The last decades have been market with several episodes of large capital inflows to developing and emerging market economies. But what is usually seen as a welcome phenomenon; which can rise investment, consumption and boost growth; it is also a double-edged sword, with several unpleasant side effects. All this cases have been largely documented in the literature for developing and emerging countries. Instead, let’s turn our focus to advanced and middle-income economies, and the Europe experience.
The introduction of the euro made capital flows frictionless, and money began to flow from the core advanced economies of Europe to countries in the periphery (Greece, Ireland, Spain and Portugal). The same way NAFTA helped to spark a surge in capital flows from the US to Mexico in early 1990s.
In the literature there are usually three main explanations for the capital inflows: push factors, pull factors and financial liberalization. Firstly, the pull idea focuses on the recipient country of the flows, for example, a positive shock specific to a country that help to attract capital from abroad. Secondly, the push factors are originated by lending countries where investors convinced by the risk-return features of the assets pushed money in to the more vibrant economies of the periphery. So if peripheral countries have scope to grow quickly than rich countries, they offer the prospect of higher returns on investment during the process of caching up. Finally, an improvement on the degree of financial liberalization reduces the costs of international borrowing and lending, contributing to capital flows expansions.
It is not always easy to distinguish which factor plays the main role, probably all three may be happening at the same time. This is most likely the case in Europe. However, if we believe that the pull factors have the strongest effect, we would expect an expansion on the demand for external funds and therefore an increase in the interest rate in the country. While on the other hand, if we believe on the pull or degree of financial liberalization superior effect the expected result would be exactly the opposite: an expansion of the supply of external funds and a decrease in the interest rate. And that was exactly what happened, the nominal interest rate in the periphery declined from 1999 to 2006, suggesting that the pull and financial integration factors as the main explanation.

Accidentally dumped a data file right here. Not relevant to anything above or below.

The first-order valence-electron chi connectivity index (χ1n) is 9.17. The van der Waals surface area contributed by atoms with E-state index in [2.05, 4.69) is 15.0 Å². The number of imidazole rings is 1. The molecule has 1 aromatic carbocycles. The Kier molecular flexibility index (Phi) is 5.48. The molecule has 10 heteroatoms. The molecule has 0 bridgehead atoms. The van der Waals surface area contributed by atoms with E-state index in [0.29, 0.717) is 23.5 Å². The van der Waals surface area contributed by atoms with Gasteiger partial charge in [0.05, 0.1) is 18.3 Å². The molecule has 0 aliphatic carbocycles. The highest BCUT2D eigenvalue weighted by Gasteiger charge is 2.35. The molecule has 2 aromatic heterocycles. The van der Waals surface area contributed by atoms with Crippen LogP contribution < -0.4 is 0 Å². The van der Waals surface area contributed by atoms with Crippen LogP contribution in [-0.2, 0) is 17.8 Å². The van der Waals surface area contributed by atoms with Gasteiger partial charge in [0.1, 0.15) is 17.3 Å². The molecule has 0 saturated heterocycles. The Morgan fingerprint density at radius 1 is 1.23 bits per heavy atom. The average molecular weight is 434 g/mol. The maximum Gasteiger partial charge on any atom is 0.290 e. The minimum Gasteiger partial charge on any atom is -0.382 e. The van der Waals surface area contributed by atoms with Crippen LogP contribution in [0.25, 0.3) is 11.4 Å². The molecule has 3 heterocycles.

Although capital inflows were usually perceived in Europe as a good thing, a catching up of the peripheral countries, we know that this may not be the case. Specially if countries face domestic distortions, investment incentives may not be aligned with social welfare leading to unfortunate choice of investments. On the other hand, such inflows carry the double danger of domestic overheating and a possible outflow of capitals in a case of confidence decline.
For the receiving country, the capital inflows work as an expansionary shock to the aggregate demand, which may lead to the domestic overheating hypothesis. Under a flexible exchange rate scheme, we would expect a nominal appreciation of the exchange rate, which would help to counteract the effects of the overheating economy. However, this is clearly not an option for the Eurozone countries.
For the peripheral countries, not only economies started overheating, but since countries individually were working under fixed exchange rate regime a nominal appreciation was not possible, and inflationary pressures started to kick in. The 2008 financial crisis brought the ultimate unpleasant consequence of capital inflows, due to the dramatic loss of confidence countries experience a reversal of capital flows. (While peripheral countries way have conducted policies that contributed to the crisis, the odds were already against them to begin with.)
As a final remark, Europe’s experience may reflect several unique features of historical and geographical linkages, and a very particular system of financial integration, nevertheless it can provide strong insight on capital inflows effects in developed and middle-income countries.
Rute Caeiro #509
- Montiel, P. 2003. Macroeconomics in Emerging Markets. Cambridge.